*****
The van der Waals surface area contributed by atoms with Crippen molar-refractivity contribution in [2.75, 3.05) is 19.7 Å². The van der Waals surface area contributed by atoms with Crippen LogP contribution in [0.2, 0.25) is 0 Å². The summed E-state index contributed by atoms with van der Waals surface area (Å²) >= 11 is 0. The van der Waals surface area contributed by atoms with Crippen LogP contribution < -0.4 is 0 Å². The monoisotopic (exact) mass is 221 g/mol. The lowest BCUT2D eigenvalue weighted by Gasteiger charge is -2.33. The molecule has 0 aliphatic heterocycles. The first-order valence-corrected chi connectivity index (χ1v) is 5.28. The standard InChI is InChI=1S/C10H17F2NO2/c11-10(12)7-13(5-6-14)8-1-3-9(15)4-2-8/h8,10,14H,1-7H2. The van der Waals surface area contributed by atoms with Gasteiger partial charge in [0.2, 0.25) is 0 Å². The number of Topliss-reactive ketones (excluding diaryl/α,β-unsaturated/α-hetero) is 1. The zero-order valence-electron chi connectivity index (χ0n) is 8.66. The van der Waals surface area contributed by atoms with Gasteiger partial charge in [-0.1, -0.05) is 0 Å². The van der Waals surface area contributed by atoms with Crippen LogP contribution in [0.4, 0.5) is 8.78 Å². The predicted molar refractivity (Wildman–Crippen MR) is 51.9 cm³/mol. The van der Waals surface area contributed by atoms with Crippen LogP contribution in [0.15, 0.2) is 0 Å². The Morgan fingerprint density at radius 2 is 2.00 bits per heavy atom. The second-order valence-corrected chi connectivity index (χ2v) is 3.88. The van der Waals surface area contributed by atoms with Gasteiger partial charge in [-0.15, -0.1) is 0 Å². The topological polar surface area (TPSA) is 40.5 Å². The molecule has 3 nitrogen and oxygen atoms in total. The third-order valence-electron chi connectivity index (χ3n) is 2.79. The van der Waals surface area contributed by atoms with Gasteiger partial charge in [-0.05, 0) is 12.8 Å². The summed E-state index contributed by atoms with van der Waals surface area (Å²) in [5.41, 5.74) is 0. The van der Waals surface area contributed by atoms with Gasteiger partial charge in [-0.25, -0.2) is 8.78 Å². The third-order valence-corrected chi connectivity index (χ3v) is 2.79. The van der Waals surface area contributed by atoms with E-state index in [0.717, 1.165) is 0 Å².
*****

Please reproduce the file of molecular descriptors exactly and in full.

The van der Waals surface area contributed by atoms with Crippen molar-refractivity contribution in [2.75, 3.05) is 19.7 Å². The van der Waals surface area contributed by atoms with Crippen LogP contribution in [0.2, 0.25) is 0 Å². The summed E-state index contributed by atoms with van der Waals surface area (Å²) >= 11 is 0. The van der Waals surface area contributed by atoms with Crippen LogP contribution < -0.4 is 0 Å². The monoisotopic (exact) mass is 221 g/mol. The lowest BCUT2D eigenvalue weighted by Gasteiger charge is -2.33. The molecule has 0 aliphatic heterocycles. The first-order valence-corrected chi connectivity index (χ1v) is 5.28. The standard InChI is InChI=1S/C10H17F2NO2/c11-10(12)7-13(5-6-14)8-1-3-9(15)4-2-8/h8,10,14H,1-7H2. The van der Waals surface area contributed by atoms with Gasteiger partial charge in [0.2, 0.25) is 0 Å². The number of Topliss-reactive ketones (excluding diaryl/α,β-unsaturated/α-hetero) is 1. The zero-order valence-electron chi connectivity index (χ0n) is 8.66. The van der Waals surface area contributed by atoms with Gasteiger partial charge in [-0.1, -0.05) is 0 Å². The van der Waals surface area contributed by atoms with Crippen LogP contribution in [0.4, 0.5) is 8.78 Å². The predicted molar refractivity (Wildman–Crippen MR) is 51.9 cm³/mol. The van der Waals surface area contributed by atoms with Crippen LogP contribution in [0.15, 0.2) is 0 Å². The Morgan fingerprint density at radius 2 is 2.00 bits per heavy atom. The second-order valence-corrected chi connectivity index (χ2v) is 3.88. The van der Waals surface area contributed by atoms with Gasteiger partial charge in [-0.15, -0.1) is 0 Å². The topological polar surface area (TPSA) is 40.5 Å². The molecule has 3 nitrogen and oxygen atoms in total. The third-order valence-electron chi connectivity index (χ3n) is 2.79. The van der Waals surface area contributed by atoms with Gasteiger partial charge in [-0.05, 0) is 12.8 Å². The summed E-state index contributed by atoms with van der Waals surface area (Å²) in [5.41, 5.74) is 0. The van der Waals surface area contributed by atoms with Gasteiger partial charge in [-0.25, -0.2) is 8.78 Å². The third-order valence-corrected chi connectivity index (χ3v) is 2.79. The van der Waals surface area contributed by atoms with E-state index in [0.717, 1.165) is 0 Å².